The judge ruled that when G. L. c. 166A came into effect the licensee had not commenced construction or operation of a CATV system. He further ruled that G. L. c. 166, Sections 21 and 25, merely authorize permits for laying lines under and across public ways and places, and the establishment of regulations for the erection and maintenance of such lines. Such a permit, he ruled, was not "a license or permit for construction and operation" of a CATV system within the meaning of Section 4; and there was no authority to grant a right to construct and operate a CATV system.
Briefs in support of the licensee have been submitted by the Massachusetts CATV Commission (the CATV commission) and the New England Cable Television Association as friends of the court. A brief in support of the plaintiffs has been submitted by the Cape Cod Cablevision Corporation.
1. Background. From 1950 to 1965 the CATV industry grew rapidly in the United States without any comprehensive government regulation. After 1960 the FCC gradually asserted jurisdiction over CATV. See United States v. Southwestern Cable Co., 392 U.S. 157, 161-167 (1968). In 1966 the Attorney General of Massachusetts expressed the opinion that "Massachusetts does not have the constitutional authority to impose general regulation upon CATV." He went on to suggest that State and local authorities might "as a matter of contract, for valid consideration such as a grant of permission to use municipal rights-of-way (see G. L. c. 166, Section 25), impose reasonable conditions upon CATV operations which do not conflict with Federal policy. Likewise, municipalities may impose certain regulations of a particularly local nature, such as by-laws or ordinances governing the
location of poles and cables." Rep. A. G., Pub. Doc. No. 12, at 350, 352 (1966).
In 1968 a different Attorney General reviewed the situation. Rep. A. G., Pub. Doc. No. 12, at 182, 183, 184 (1968). He found in G. L. c. 166, Sections 21 and 25, authority for a municipality "merely" to grant a licensee "the right to lay its television lines under and across public ways or places," and to establish reasonable regulations relating "only to `the erection and maintenance' of the lines." Except for those "very limited powers," he concluded, "the towns and cities have no additional powers which they may legally exercise with respect to granting CATV franchises, licenses and permits other than such powers, if any, as they may invoke by proper action under the Home Rule Amendment." He also concluded that the Department of Public Utilities had no authority for direct regulation of CATV systems.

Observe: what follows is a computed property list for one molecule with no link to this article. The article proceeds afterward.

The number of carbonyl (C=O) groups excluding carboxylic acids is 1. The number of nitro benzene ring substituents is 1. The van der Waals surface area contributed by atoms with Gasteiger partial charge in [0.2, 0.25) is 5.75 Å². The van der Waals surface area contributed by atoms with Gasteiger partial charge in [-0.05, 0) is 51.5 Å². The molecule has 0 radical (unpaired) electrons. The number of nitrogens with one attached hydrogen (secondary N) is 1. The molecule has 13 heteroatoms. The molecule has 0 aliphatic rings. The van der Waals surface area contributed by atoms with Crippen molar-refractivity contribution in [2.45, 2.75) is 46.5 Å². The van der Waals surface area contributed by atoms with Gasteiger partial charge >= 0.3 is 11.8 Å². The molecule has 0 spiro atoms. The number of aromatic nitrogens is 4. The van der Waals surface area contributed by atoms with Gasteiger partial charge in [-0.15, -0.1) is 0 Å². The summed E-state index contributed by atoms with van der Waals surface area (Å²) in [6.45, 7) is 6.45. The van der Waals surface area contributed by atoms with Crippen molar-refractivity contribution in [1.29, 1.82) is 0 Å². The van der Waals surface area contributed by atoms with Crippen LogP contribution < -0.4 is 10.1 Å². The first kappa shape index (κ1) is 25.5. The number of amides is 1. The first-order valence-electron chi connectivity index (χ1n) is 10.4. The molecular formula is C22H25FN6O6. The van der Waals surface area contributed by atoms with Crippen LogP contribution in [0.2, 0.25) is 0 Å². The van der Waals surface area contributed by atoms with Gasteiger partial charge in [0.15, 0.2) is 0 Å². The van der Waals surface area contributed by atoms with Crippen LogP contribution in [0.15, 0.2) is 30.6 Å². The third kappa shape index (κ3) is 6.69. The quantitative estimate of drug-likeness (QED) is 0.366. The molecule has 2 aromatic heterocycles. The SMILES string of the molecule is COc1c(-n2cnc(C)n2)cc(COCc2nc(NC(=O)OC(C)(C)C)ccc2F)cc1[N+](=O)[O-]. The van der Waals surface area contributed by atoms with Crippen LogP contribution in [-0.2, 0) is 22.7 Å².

Later in 1968, in the Southwestern Cable case, supra, the Supreme Court of the United States upheld the authority of the FCC to regulate CATV systems. 392 U.S. at 178. The FCC regulations then in force laid down many requirements for the operation of CATV systems, but franchises were granted by State or local regulatory agencies. Id. at 163 n.15. The FCC regulations on commencing operations referred to "obtaining a franchise," to "entering into a lease or other arrangement to use facilities," and to cases "where no new local authorization or contractual arrangement is necessary." 47 C.F.R. Section 74.1105(a) (Supp. 1971), as amended through 32 Fed. Reg. 10306 (1967). For the present regulations, see 47 C.F.R. Sections 76.1-76.617 (Supp. 1974), inserted by 37 Fed. Reg. 3278 (1972), as amended, particularly Subpart C-Federal-State/Local Regulatory Relationships Section 76.31. Thus the Federal regulatory scheme contemplated State or local authorization. TV Pix, Inc. v. Taylor, 304 F. Supp. 459, 466 (D. Nev. 1968), aff'd 396 U.S. 556 (1970). But there was serious doubt whether any State or local authority in Massachusetts could go
beyond a regulation of the erection and maintenance of cable lines.
2. The 1971 statute and the CATV commission. In this situation St. 1971, c. 1103, was enacted, effective November 16, 1971, entitled "An Act permitting cities and towns to authorize the installation and operation of community antenna television systems and providing for the regulation thereof." Section 1 of the statute inserted G. L. c. 166A, establishing the CATV commission and providing for municipal licensing of CATV systems subject to regulations of the commission and review by it. As originally proposed, the grandfather clause would have protected only those who had commenced construction or operation. 1971 House Doc. No. 5221, app. D, Section 2. The provision protecting permits in the absence of construction or operation was added during the enactment process.